The following poem first appeared in the Iowa Arts News magazine, volume 27, number 2, in 1994. It is, by far, the most published and requested poem I have written to date.
I originally wrote it in reaction to a telephone call I received asking me to donate my performing services to a luncheon celebrating local philanthropy. As an arts advocate I was happy to participate and to donate my services. But when I was at the luncheon, performing jazz on the piano while everyone ate the catered lunch, my mind wandered. I looked around the room and saw more than a billion dollars of personal wealth in that room, and much more in corporate wealth.
Suddenly I realized that everyone working in that room - from waiters, sound engineers, luncheon organizers, the hotel, the awards manufacturers, the florist, the decorators, the utilities, and the staff who ran the company bestowing the awards - had been or were going to be paid for their services. Even the piano tuner had been paid.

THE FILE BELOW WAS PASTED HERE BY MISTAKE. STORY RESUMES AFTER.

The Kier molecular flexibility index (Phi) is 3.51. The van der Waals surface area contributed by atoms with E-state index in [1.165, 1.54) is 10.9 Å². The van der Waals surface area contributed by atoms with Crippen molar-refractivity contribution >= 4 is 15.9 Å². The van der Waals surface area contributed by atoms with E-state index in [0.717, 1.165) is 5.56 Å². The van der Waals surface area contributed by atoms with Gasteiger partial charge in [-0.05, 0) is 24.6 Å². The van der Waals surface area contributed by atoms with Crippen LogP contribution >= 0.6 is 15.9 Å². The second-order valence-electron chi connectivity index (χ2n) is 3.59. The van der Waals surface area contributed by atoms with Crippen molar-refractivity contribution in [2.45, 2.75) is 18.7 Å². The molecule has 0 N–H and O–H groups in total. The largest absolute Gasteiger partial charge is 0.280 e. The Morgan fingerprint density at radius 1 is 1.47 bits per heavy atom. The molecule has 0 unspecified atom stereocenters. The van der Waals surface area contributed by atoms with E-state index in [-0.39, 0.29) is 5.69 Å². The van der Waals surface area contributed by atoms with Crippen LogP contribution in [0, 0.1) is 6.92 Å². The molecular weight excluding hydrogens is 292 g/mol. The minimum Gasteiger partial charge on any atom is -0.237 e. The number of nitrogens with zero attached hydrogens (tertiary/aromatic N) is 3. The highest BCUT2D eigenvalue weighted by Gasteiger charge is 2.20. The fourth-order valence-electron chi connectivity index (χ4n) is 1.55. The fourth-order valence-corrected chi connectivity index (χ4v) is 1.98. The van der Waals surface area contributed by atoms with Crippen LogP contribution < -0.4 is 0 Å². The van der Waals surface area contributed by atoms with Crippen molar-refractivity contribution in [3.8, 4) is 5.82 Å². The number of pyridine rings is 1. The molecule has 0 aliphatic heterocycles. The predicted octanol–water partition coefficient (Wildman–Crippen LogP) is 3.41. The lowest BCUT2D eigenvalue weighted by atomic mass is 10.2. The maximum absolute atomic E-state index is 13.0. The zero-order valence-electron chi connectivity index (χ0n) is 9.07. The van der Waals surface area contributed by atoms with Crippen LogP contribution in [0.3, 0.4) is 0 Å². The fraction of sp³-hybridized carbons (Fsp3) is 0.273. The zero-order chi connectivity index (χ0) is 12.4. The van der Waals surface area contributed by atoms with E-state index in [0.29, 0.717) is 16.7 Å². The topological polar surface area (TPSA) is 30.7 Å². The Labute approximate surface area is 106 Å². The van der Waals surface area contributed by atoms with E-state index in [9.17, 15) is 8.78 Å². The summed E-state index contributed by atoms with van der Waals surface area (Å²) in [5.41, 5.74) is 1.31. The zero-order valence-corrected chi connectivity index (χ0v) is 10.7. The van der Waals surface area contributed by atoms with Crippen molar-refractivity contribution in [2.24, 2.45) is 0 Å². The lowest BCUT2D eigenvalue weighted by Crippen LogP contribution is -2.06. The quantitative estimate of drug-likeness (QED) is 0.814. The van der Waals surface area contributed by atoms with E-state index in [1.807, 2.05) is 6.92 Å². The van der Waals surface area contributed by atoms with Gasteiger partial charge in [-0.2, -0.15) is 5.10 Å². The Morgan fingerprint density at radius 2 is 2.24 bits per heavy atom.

It struck me that I was the only professional in that room who had been asked to donate my services. I was the performing artist. At that time I wasn’t making much more money annually than the waitstaff, either.
No one would have dreamed to ask the caterer to donate the food or the hotel to donate their room. I found it a bit amusing and ironic that I was donating my services at a luncheon celebrating philanthropy. Needless to say, my own philanthropic contribution was not recognized or acknowledged.
A few months after that luncheon I was again called and asked to donate my professional services for another equally worthy cause. Ten minutes after I hung up the telephone, this poem was written.Thoughts and writings "artists don't need money"
￼ Linda Robbins Coleman